On a winter evening as a young attending, I was descending in the parking garage elevator. A much older physician smiled at me, nodded and said with a perceptive smile, “Did you leave some work for tomorrow?” 

I don’t remember what was on my mind. I was probably stewing over patients and thinking about my manuscripts and research projects behind schedule. His implications were spot on. 

Work, especially work as a retina specialist, can be incredibly fulfilling and rewarding. We are clinicians, surgeons, researchers and innovators focused on restoring and preserving humanity’s most valued sense. 

With the pending pegcetacoplan Prescription Drug User Fee Act action date of February 26, we’re likely on the verge of having the first approved therapy for geographic atrophy. Following that anticipated approval, our field will break into a new era. But, our work will not be done. While I believe clinically meaningful, through two years in the pivotal Phase III OAKS and DERBY trials, monthly pegcetacoplan slowed GA lesion growth by just 19 to 22 percent. 

We have much work to do toward educating referring doctors and patients about realistic expectations with this new therapy, defining which patients will benefit most from treatment in the short- and long-term, and accelerating development of next-generation therapies that can be used in combination or as monotherapies with greater durability and efficacy.  

Even with work such as this, infused with tremendous meaning, we must balance it with play. Burnout is real. Recent data suggest that more than 30 percent of retina specialists may deserve this label.1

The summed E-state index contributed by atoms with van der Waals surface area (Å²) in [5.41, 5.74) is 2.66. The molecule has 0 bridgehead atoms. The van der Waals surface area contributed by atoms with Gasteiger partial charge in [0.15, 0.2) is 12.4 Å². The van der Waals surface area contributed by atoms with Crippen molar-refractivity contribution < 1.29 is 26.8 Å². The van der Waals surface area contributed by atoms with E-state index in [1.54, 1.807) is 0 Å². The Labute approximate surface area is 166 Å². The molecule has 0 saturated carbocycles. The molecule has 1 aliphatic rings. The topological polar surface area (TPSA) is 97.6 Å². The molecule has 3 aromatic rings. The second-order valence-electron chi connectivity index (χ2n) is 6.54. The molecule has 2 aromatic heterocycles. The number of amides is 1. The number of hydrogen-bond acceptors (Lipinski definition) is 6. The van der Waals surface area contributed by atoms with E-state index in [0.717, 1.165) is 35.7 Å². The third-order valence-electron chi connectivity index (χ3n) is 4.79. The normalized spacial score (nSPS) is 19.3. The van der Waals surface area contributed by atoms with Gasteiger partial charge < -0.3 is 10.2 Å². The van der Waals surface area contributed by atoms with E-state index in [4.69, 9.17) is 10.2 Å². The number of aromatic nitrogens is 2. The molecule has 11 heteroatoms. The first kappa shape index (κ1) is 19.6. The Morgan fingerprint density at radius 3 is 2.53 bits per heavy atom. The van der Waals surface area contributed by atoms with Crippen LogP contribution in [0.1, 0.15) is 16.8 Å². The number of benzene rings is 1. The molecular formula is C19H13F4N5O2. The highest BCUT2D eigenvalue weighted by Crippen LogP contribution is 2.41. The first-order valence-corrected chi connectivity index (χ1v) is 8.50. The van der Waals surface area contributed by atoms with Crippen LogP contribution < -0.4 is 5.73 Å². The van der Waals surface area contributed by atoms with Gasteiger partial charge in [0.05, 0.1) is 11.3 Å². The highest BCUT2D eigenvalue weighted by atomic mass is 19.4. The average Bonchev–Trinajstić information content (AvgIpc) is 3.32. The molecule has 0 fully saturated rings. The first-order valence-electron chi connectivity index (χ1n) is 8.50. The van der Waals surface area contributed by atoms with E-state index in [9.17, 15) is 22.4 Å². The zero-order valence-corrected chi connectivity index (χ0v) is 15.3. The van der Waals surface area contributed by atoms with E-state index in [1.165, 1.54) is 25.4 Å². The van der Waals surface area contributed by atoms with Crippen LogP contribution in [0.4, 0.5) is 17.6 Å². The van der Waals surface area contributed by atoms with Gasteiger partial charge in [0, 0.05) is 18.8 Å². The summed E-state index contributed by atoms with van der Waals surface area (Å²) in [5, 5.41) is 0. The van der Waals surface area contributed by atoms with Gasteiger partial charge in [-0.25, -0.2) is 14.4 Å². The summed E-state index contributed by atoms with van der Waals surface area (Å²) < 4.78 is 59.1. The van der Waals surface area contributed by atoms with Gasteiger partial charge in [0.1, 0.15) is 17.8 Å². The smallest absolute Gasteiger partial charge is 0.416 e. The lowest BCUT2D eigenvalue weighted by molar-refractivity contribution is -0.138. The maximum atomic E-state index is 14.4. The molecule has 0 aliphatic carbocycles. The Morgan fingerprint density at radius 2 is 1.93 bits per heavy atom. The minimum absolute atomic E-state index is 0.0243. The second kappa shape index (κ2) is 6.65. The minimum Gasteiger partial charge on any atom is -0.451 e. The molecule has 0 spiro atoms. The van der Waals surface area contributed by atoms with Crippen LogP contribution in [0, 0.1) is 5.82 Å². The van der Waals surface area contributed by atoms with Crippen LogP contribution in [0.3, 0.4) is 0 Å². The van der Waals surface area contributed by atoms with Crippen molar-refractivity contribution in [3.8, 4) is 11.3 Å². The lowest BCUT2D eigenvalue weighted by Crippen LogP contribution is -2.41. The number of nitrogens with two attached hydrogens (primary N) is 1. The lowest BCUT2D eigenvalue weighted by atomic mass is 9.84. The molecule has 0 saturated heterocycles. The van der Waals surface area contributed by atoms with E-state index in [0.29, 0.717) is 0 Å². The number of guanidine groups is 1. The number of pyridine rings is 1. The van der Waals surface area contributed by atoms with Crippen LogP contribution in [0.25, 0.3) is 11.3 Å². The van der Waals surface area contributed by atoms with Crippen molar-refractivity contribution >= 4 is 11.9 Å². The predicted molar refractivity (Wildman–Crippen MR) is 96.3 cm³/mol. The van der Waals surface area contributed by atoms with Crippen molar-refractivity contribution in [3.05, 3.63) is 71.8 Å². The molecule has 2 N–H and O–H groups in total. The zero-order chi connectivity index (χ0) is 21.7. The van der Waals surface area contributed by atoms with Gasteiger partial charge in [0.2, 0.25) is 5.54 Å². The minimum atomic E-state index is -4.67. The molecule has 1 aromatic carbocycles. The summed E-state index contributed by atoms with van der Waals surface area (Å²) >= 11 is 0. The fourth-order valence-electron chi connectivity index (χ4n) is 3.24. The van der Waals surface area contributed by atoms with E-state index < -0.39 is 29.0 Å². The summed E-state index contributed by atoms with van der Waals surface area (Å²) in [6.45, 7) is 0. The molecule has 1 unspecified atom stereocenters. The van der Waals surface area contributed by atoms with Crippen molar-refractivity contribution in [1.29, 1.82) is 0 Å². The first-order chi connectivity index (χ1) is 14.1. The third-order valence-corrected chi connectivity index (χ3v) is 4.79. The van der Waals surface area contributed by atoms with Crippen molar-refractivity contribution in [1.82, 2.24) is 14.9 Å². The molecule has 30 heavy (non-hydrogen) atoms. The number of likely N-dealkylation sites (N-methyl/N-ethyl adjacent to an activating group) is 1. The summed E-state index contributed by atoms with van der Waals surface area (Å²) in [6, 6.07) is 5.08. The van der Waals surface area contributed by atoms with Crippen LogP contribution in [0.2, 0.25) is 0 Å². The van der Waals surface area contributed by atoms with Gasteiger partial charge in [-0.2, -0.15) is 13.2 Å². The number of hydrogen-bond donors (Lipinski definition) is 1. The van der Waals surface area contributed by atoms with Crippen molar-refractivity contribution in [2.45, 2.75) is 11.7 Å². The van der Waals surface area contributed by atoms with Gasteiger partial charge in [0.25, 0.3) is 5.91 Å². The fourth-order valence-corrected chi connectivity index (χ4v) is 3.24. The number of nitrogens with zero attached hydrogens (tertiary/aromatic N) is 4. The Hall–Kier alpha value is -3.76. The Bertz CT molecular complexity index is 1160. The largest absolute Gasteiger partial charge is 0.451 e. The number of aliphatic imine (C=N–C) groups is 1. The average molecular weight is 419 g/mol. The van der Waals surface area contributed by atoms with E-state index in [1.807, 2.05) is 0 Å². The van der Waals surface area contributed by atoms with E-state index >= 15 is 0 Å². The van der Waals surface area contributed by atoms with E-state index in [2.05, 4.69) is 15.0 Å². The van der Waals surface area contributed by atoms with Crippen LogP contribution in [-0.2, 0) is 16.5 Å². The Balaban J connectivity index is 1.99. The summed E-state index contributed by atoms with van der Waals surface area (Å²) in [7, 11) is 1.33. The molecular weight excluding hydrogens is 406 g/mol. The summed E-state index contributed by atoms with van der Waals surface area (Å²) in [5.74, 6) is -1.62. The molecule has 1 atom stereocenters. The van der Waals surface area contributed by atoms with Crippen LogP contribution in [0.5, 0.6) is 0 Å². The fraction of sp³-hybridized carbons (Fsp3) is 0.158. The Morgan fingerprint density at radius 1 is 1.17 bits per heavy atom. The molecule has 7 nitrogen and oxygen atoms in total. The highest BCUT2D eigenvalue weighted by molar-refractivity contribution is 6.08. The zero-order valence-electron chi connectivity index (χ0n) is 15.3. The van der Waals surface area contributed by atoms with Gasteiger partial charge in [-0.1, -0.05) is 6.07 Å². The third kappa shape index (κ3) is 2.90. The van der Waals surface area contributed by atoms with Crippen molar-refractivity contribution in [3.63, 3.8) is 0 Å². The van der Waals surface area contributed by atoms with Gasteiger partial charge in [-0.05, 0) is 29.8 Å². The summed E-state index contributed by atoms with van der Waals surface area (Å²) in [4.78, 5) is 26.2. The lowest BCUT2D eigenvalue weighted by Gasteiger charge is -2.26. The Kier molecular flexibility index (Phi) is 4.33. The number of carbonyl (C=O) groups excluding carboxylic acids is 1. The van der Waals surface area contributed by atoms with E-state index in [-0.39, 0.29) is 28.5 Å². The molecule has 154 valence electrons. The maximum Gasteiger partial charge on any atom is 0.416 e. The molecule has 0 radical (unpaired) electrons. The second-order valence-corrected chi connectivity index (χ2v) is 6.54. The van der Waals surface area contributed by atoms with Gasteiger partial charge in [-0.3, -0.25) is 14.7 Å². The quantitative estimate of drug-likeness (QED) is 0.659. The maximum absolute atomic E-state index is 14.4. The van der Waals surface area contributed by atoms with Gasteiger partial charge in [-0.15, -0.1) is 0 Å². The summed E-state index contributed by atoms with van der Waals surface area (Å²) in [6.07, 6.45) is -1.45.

One of our challenges is the underappreciated Zeigarnik effect—the ability of incomplete tasks to dominate our attention. In Cal Newport’s Deep Work: Rules for Focused Success in a Distracted World, one solution he presents is use of a shutdown ritual daily to facilitate transition away from work for the benefit of refreshing our mind and maximizing engaging with our family and friends. 

Another simple, free, effective way to decrease stress and the risk of burnout is laughter. As Natalie
Dattilo MD, former director of psychology, Brigham and Women’s Hospital summarized recently, “As adults, we don’t laugh nearly as much as we used to. The idea that we would have fun, play, and make time for those things is often seen as a reward or something you have to earn or something you do when the work is done. But the work is never done.”

Work hard? Yes, of course. But make time to intentionally unplug, hug your family, laugh and play along the way. Leave some work for tomorrow. RS


1. Feng S. Taravati P, Ding L, Menda S. Burnout in ophthalmology residency: A national survey. J Aca Ophthalmol. 2018;10:e98-e107.